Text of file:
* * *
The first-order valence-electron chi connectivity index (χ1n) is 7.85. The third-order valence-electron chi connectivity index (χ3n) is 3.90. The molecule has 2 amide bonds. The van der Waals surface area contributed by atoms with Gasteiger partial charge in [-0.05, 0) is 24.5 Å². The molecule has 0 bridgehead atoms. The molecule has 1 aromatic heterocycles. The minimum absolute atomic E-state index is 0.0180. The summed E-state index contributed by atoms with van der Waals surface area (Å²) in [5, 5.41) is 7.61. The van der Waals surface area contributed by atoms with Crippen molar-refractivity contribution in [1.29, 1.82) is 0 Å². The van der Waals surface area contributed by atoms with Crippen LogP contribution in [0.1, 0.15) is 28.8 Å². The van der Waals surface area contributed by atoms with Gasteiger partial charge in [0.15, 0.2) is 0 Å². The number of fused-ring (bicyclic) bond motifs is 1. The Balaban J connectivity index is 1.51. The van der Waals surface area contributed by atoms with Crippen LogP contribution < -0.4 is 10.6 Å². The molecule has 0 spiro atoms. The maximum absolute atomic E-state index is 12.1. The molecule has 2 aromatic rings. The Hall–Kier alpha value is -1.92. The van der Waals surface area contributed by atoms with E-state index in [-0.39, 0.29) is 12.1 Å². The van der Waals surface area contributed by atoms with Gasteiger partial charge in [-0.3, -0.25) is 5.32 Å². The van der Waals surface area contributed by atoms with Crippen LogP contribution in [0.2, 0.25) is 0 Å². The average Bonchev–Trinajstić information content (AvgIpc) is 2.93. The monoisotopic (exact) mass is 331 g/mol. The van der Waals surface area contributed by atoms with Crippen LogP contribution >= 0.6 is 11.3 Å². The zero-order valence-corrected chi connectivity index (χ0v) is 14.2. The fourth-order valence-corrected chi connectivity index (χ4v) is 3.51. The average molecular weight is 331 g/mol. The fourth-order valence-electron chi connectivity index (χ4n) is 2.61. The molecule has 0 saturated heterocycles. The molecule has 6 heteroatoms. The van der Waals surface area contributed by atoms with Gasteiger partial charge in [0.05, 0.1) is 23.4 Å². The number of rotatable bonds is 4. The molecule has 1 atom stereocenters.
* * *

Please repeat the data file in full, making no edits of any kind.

The first-order valence-electron chi connectivity index (χ1n) is 7.85. The third-order valence-electron chi connectivity index (χ3n) is 3.90. The molecule has 2 amide bonds. The van der Waals surface area contributed by atoms with Gasteiger partial charge in [-0.05, 0) is 24.5 Å². The molecule has 0 bridgehead atoms. The molecule has 1 aromatic heterocycles. The minimum absolute atomic E-state index is 0.0180. The summed E-state index contributed by atoms with van der Waals surface area (Å²) in [5, 5.41) is 7.61. The van der Waals surface area contributed by atoms with Crippen molar-refractivity contribution in [1.29, 1.82) is 0 Å². The van der Waals surface area contributed by atoms with Crippen LogP contribution in [0.1, 0.15) is 28.8 Å². The van der Waals surface area contributed by atoms with Gasteiger partial charge in [0.15, 0.2) is 0 Å². The number of fused-ring (bicyclic) bond motifs is 1. The Balaban J connectivity index is 1.51. The van der Waals surface area contributed by atoms with Crippen LogP contribution < -0.4 is 10.6 Å². The molecule has 0 spiro atoms. The maximum absolute atomic E-state index is 12.1. The molecule has 2 aromatic rings. The Hall–Kier alpha value is -1.92. The van der Waals surface area contributed by atoms with E-state index in [-0.39, 0.29) is 12.1 Å². The van der Waals surface area contributed by atoms with Gasteiger partial charge in [-0.3, -0.25) is 5.32 Å². The van der Waals surface area contributed by atoms with Crippen LogP contribution in [0.2, 0.25) is 0 Å². The average Bonchev–Trinajstić information content (AvgIpc) is 2.93. The monoisotopic (exact) mass is 331 g/mol. The van der Waals surface area contributed by atoms with Crippen LogP contribution >= 0.6 is 11.3 Å². The zero-order valence-corrected chi connectivity index (χ0v) is 14.2. The fourth-order valence-corrected chi connectivity index (χ4v) is 3.51. The average molecular weight is 331 g/mol. The fourth-order valence-electron chi connectivity index (χ4n) is 2.61. The molecule has 0 saturated heterocycles. The molecule has 6 heteroatoms. The van der Waals surface area contributed by atoms with Gasteiger partial charge in [0.05, 0.1) is 23.4 Å². The number of rotatable bonds is 4. The molecule has 1 atom stereocenters.